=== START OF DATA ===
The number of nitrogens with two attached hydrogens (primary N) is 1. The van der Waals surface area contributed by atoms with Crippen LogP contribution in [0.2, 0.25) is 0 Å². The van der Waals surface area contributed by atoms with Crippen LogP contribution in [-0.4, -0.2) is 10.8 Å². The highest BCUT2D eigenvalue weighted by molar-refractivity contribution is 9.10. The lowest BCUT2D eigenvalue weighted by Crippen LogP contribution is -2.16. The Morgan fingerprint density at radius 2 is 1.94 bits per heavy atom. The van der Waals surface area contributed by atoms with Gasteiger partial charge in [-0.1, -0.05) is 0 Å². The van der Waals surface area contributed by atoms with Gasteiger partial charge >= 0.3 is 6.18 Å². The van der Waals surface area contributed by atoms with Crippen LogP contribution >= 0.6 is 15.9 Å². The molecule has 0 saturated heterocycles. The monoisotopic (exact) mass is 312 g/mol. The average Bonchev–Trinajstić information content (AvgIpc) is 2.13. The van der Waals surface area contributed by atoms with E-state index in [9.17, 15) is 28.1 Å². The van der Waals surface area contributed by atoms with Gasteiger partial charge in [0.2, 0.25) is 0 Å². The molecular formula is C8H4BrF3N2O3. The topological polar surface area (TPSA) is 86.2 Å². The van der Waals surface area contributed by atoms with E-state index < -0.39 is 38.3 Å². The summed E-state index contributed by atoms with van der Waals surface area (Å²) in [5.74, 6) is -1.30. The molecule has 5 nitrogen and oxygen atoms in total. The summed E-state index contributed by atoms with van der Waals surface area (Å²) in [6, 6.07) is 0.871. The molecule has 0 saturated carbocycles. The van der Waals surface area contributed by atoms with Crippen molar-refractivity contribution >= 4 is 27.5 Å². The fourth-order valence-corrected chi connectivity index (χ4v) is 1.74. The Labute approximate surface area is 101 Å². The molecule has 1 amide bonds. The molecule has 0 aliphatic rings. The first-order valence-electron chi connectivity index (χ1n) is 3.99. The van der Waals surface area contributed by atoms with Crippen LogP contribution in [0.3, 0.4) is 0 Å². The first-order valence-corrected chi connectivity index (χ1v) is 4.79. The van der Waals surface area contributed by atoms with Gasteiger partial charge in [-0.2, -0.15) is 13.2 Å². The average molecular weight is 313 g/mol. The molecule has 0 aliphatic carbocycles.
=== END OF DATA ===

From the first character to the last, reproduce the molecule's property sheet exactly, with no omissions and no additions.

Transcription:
The number of nitrogens with two attached hydrogens (primary N) is 1. The van der Waals surface area contributed by atoms with Crippen LogP contribution in [0.2, 0.25) is 0 Å². The van der Waals surface area contributed by atoms with Crippen LogP contribution in [-0.4, -0.2) is 10.8 Å². The highest BCUT2D eigenvalue weighted by molar-refractivity contribution is 9.10. The lowest BCUT2D eigenvalue weighted by Crippen LogP contribution is -2.16. The Morgan fingerprint density at radius 2 is 1.94 bits per heavy atom. The van der Waals surface area contributed by atoms with Gasteiger partial charge in [-0.1, -0.05) is 0 Å². The van der Waals surface area contributed by atoms with Gasteiger partial charge >= 0.3 is 6.18 Å². The van der Waals surface area contributed by atoms with Crippen LogP contribution >= 0.6 is 15.9 Å². The molecule has 0 saturated heterocycles. The monoisotopic (exact) mass is 312 g/mol. The average Bonchev–Trinajstić information content (AvgIpc) is 2.13. The van der Waals surface area contributed by atoms with E-state index in [9.17, 15) is 28.1 Å². The van der Waals surface area contributed by atoms with Gasteiger partial charge in [0.2, 0.25) is 0 Å². The molecular formula is C8H4BrF3N2O3. The topological polar surface area (TPSA) is 86.2 Å². The van der Waals surface area contributed by atoms with E-state index < -0.39 is 38.3 Å². The summed E-state index contributed by atoms with van der Waals surface area (Å²) in [5.74, 6) is -1.30. The molecule has 5 nitrogen and oxygen atoms in total. The summed E-state index contributed by atoms with van der Waals surface area (Å²) in [6, 6.07) is 0.871. The molecule has 0 saturated carbocycles. The van der Waals surface area contributed by atoms with Crippen molar-refractivity contribution >= 4 is 27.5 Å². The fourth-order valence-corrected chi connectivity index (χ4v) is 1.74. The Labute approximate surface area is 101 Å². The molecule has 1 amide bonds. The molecule has 0 aliphatic rings. The first-order valence-electron chi connectivity index (χ1n) is 3.99. The van der Waals surface area contributed by atoms with Crippen LogP contribution in [0.3, 0.4) is 0 Å². The first-order valence-corrected chi connectivity index (χ1v) is 4.79. The van der Waals surface area contributed by atoms with Gasteiger partial charge in [-0.2, -0.15) is 13.2 Å². The average molecular weight is 313 g/mol. The molecule has 0 aliphatic carbocycles.